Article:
Wednesday, November 11, 2009
That Budapest - one of the most beautiful cities in the world – has developed where it is, is not down to some historical accident. Take a look at Gellért Hill, right next to the River Danube as it flows majestically through the centre of the modern city. It was precisely the combination of the relative ease of crossing the River here and the natural protection the hill offered against invasion that decided the earliest settlers it was the ideal place to build a town. The Eravisci, a tribe of highly cultured Celts, had already settled at Gellért Hill in the third and fourth centuries B.C. They worked with iron, decorated their earthenware pots and even minted their own coins. Later, the Romans built a settlement at today’s Óbuda. They called it Aquincum and it was an important station along the limes which ran alongside the River Danube.
The advantages of settling here were equally obvious at the time of the Magyar Conquest. The new settlers built a centre on both sides of the River. Interestingly, both parts came collectively to be known as Pest. Some researchers say that the word is of Slavic origin, meaning stove or kiln, and refers to the natural warm springs found on and near Gellért Hill. The Royal Charter dating from 1232 appears to back this up. The name Buda came somewhat later, during the reign of King Béla IV. When Hungary was invaded and devastated by the Mongols (1241-1242), King Béla ordered new castles and fortresses to be built all around the country. He provided a good example, for he built the first Royal Palace in Buda on what from that time on become known as Castle Hill. It was also he who, in a gold-sealed letter of 1244, conferred privileges on the towns that enabled them to develop agriculture and trade. Buda became the royal seat around the turn of the fifteenth century under the rule of Sigismund of Luxembourg, and the Royal Palace grew ever larger until its zenith was reached under King Matthias (ruled 1458-1490). Pest also prospered at this time, and Matthias raised it to equal rank with Buda. In between the two, contemporary records show that Margaret Island was home not only to several monasteries but also to a castle built by the crusaders. Following the dire Hungarian defeat at the Battle of Mohács (1526) the Turks sacked and burned Buda. Pest and Óbuda, too, suffered dreadfully as a result of the century-and-a-half of Turkish rule that followed. The Turks did, however, build baths fed by the hot springs. Their cupolas appear on contemporary engravings, and of course some of them are still extant today – the most visible legacy of that period.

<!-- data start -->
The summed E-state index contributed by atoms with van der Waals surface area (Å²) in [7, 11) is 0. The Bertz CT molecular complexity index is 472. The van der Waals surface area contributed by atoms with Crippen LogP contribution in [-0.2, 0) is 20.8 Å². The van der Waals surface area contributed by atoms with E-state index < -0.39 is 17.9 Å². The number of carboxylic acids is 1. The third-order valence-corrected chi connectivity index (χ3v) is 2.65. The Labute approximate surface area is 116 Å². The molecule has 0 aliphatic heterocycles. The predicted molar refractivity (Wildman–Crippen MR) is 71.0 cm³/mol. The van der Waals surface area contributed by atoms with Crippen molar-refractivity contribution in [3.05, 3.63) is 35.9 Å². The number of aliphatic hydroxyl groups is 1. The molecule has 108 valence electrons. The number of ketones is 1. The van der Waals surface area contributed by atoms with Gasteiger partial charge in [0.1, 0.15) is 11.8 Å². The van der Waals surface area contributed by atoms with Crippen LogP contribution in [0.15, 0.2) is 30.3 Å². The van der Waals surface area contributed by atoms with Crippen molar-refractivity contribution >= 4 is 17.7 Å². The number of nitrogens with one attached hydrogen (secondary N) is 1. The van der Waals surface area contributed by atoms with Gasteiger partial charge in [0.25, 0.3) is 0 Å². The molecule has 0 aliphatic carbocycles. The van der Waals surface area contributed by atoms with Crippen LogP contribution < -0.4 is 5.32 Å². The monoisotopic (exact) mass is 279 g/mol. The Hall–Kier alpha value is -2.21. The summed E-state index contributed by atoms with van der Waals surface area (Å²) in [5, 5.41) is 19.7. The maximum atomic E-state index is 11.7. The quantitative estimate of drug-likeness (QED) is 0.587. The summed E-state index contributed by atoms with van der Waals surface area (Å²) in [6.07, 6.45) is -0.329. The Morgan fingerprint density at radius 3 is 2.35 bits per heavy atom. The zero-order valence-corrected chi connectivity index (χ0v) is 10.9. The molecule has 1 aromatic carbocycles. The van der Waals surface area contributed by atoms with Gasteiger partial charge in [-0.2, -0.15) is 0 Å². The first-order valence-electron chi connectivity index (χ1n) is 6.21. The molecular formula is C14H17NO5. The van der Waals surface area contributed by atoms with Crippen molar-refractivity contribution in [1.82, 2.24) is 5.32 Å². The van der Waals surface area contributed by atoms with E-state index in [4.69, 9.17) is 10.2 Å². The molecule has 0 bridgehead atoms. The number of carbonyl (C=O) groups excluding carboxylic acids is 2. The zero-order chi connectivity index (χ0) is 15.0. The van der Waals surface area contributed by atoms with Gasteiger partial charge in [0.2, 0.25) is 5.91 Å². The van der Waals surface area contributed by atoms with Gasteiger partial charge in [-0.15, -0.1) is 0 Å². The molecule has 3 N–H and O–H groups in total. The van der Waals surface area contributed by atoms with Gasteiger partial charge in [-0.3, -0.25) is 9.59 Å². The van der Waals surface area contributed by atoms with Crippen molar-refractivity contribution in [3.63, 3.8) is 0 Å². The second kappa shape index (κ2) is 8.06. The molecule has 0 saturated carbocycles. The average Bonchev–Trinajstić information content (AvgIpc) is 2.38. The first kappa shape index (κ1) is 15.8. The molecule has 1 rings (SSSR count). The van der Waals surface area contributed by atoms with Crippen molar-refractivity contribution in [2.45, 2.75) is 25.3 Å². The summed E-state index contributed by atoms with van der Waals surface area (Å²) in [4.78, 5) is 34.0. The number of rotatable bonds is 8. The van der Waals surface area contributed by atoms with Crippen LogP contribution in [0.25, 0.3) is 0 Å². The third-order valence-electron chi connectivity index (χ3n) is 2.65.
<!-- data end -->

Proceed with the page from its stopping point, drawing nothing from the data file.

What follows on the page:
Buda was freed from Turkish rule on 2nd September, 1686, and so began the next period of development. Many places outside the capital gained the right to hold markets, and there were social developments as well. A printing press was established in Buda by 1724, and in 1777 Empress Maria Theresa had the country’s only scientific university moved here from Nagyszombat (today Trnava in Slovakia), bringing with it an influx of learned tutors and youthful students. Emperor Joseph II later switched it from Buda to Pest, a move which promoted a big growth in Hungarian-language literature and in due course theatre, because up until that time the dominant language of culture in Buda had been German. The Hungarian Academy of Sciences, the Kisfaludy Társaság, and the National Theatre together played a pivotal rôle in the social development of the city. This was also the age when newspapers started, among them the ground-breaking Pesti Hírlap founded by Lajos Kossuth.